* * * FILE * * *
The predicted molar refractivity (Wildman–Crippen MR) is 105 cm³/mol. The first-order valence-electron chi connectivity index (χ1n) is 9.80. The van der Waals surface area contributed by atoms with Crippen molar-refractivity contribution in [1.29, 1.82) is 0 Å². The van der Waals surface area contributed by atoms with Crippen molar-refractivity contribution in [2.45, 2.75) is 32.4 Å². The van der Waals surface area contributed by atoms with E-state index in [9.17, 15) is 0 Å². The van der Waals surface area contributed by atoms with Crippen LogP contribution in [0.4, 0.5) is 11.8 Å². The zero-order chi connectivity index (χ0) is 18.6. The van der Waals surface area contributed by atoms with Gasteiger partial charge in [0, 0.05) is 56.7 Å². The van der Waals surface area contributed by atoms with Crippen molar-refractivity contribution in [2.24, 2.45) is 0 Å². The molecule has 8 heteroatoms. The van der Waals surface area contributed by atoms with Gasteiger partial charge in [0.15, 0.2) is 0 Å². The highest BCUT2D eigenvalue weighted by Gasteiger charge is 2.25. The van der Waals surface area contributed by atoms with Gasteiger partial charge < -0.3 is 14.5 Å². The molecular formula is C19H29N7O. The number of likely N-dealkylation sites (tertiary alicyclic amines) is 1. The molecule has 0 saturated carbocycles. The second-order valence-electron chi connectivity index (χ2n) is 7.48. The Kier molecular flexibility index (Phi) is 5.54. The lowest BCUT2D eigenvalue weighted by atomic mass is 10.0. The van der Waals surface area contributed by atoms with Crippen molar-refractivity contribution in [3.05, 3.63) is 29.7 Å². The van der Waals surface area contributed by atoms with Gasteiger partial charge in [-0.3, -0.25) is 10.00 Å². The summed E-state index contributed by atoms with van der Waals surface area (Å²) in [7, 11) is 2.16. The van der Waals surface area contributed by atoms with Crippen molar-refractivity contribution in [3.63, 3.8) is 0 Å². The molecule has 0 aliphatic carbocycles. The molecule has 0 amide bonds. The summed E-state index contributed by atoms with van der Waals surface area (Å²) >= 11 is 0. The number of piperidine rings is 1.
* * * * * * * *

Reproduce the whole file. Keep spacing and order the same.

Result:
The predicted molar refractivity (Wildman–Crippen MR) is 105 cm³/mol. The first-order valence-electron chi connectivity index (χ1n) is 9.80. The van der Waals surface area contributed by atoms with Crippen molar-refractivity contribution in [1.29, 1.82) is 0 Å². The van der Waals surface area contributed by atoms with Crippen molar-refractivity contribution in [2.45, 2.75) is 32.4 Å². The van der Waals surface area contributed by atoms with E-state index in [9.17, 15) is 0 Å². The van der Waals surface area contributed by atoms with Crippen LogP contribution in [0.4, 0.5) is 11.8 Å². The zero-order chi connectivity index (χ0) is 18.6. The van der Waals surface area contributed by atoms with Gasteiger partial charge in [0, 0.05) is 56.7 Å². The van der Waals surface area contributed by atoms with Crippen molar-refractivity contribution in [2.24, 2.45) is 0 Å². The molecule has 8 heteroatoms. The van der Waals surface area contributed by atoms with Gasteiger partial charge in [0.15, 0.2) is 0 Å². The highest BCUT2D eigenvalue weighted by Gasteiger charge is 2.25. The van der Waals surface area contributed by atoms with Gasteiger partial charge < -0.3 is 14.5 Å². The molecular formula is C19H29N7O. The number of likely N-dealkylation sites (tertiary alicyclic amines) is 1. The molecule has 0 saturated carbocycles. The second-order valence-electron chi connectivity index (χ2n) is 7.48. The Kier molecular flexibility index (Phi) is 5.54. The lowest BCUT2D eigenvalue weighted by atomic mass is 10.0. The van der Waals surface area contributed by atoms with Crippen molar-refractivity contribution in [3.05, 3.63) is 29.7 Å². The van der Waals surface area contributed by atoms with Gasteiger partial charge in [-0.3, -0.25) is 10.00 Å². The summed E-state index contributed by atoms with van der Waals surface area (Å²) in [7, 11) is 2.16. The van der Waals surface area contributed by atoms with Crippen molar-refractivity contribution in [3.63, 3.8) is 0 Å². The molecule has 0 aliphatic carbocycles. The molecule has 0 amide bonds. The summed E-state index contributed by atoms with van der Waals surface area (Å²) >= 11 is 0. The number of piperidine rings is 1.